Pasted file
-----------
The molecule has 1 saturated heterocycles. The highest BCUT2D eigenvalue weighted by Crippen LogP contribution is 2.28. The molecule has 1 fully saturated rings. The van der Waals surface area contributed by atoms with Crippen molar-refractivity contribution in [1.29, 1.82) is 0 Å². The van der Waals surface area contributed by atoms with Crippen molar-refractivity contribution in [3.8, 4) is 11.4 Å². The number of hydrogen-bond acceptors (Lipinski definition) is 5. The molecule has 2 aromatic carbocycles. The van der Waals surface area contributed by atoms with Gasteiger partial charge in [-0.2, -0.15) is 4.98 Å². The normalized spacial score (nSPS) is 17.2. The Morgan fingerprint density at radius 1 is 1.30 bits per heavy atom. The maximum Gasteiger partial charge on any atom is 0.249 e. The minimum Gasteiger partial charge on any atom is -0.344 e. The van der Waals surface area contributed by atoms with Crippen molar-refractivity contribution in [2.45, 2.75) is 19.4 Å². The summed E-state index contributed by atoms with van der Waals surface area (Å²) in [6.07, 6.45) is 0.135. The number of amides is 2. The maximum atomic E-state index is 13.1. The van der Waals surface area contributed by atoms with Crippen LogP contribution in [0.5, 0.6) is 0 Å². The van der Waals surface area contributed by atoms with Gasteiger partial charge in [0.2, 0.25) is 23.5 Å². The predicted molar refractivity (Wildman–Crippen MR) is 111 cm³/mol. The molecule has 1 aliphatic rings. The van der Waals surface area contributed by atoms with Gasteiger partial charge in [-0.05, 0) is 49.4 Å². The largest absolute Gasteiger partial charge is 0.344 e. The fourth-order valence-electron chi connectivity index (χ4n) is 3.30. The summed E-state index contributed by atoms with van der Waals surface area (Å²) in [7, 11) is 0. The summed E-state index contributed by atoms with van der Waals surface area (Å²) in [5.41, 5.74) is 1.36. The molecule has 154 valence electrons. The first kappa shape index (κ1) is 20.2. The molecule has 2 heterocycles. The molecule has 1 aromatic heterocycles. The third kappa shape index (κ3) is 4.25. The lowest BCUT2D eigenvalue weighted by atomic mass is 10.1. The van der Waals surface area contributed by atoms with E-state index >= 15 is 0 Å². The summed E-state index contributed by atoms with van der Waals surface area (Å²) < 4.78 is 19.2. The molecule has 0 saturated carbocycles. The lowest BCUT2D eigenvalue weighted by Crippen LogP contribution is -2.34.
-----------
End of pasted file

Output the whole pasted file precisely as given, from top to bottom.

The molecule has 1 saturated heterocycles. The highest BCUT2D eigenvalue weighted by Crippen LogP contribution is 2.28. The molecule has 1 fully saturated rings. The van der Waals surface area contributed by atoms with Crippen molar-refractivity contribution in [1.29, 1.82) is 0 Å². The van der Waals surface area contributed by atoms with Crippen molar-refractivity contribution in [3.8, 4) is 11.4 Å². The number of hydrogen-bond acceptors (Lipinski definition) is 5. The molecule has 2 aromatic carbocycles. The van der Waals surface area contributed by atoms with Gasteiger partial charge in [-0.2, -0.15) is 4.98 Å². The normalized spacial score (nSPS) is 17.2. The Morgan fingerprint density at radius 1 is 1.30 bits per heavy atom. The maximum Gasteiger partial charge on any atom is 0.249 e. The minimum Gasteiger partial charge on any atom is -0.344 e. The van der Waals surface area contributed by atoms with Crippen molar-refractivity contribution in [2.45, 2.75) is 19.4 Å². The summed E-state index contributed by atoms with van der Waals surface area (Å²) in [6.07, 6.45) is 0.135. The number of amides is 2. The maximum atomic E-state index is 13.1. The van der Waals surface area contributed by atoms with Crippen LogP contribution in [0.5, 0.6) is 0 Å². The van der Waals surface area contributed by atoms with Gasteiger partial charge in [0.2, 0.25) is 23.5 Å². The predicted molar refractivity (Wildman–Crippen MR) is 111 cm³/mol. The molecule has 1 aliphatic rings. The van der Waals surface area contributed by atoms with Gasteiger partial charge in [-0.05, 0) is 49.4 Å². The largest absolute Gasteiger partial charge is 0.344 e. The fourth-order valence-electron chi connectivity index (χ4n) is 3.30. The summed E-state index contributed by atoms with van der Waals surface area (Å²) in [7, 11) is 0. The summed E-state index contributed by atoms with van der Waals surface area (Å²) in [5.41, 5.74) is 1.36. The molecule has 154 valence electrons. The first kappa shape index (κ1) is 20.2. The molecule has 2 heterocycles. The molecule has 1 aromatic heterocycles. The third kappa shape index (κ3) is 4.25. The lowest BCUT2D eigenvalue weighted by atomic mass is 10.1. The van der Waals surface area contributed by atoms with E-state index >= 15 is 0 Å². The summed E-state index contributed by atoms with van der Waals surface area (Å²) < 4.78 is 19.2. The molecule has 0 saturated carbocycles. The lowest BCUT2D eigenvalue weighted by Crippen LogP contribution is -2.34.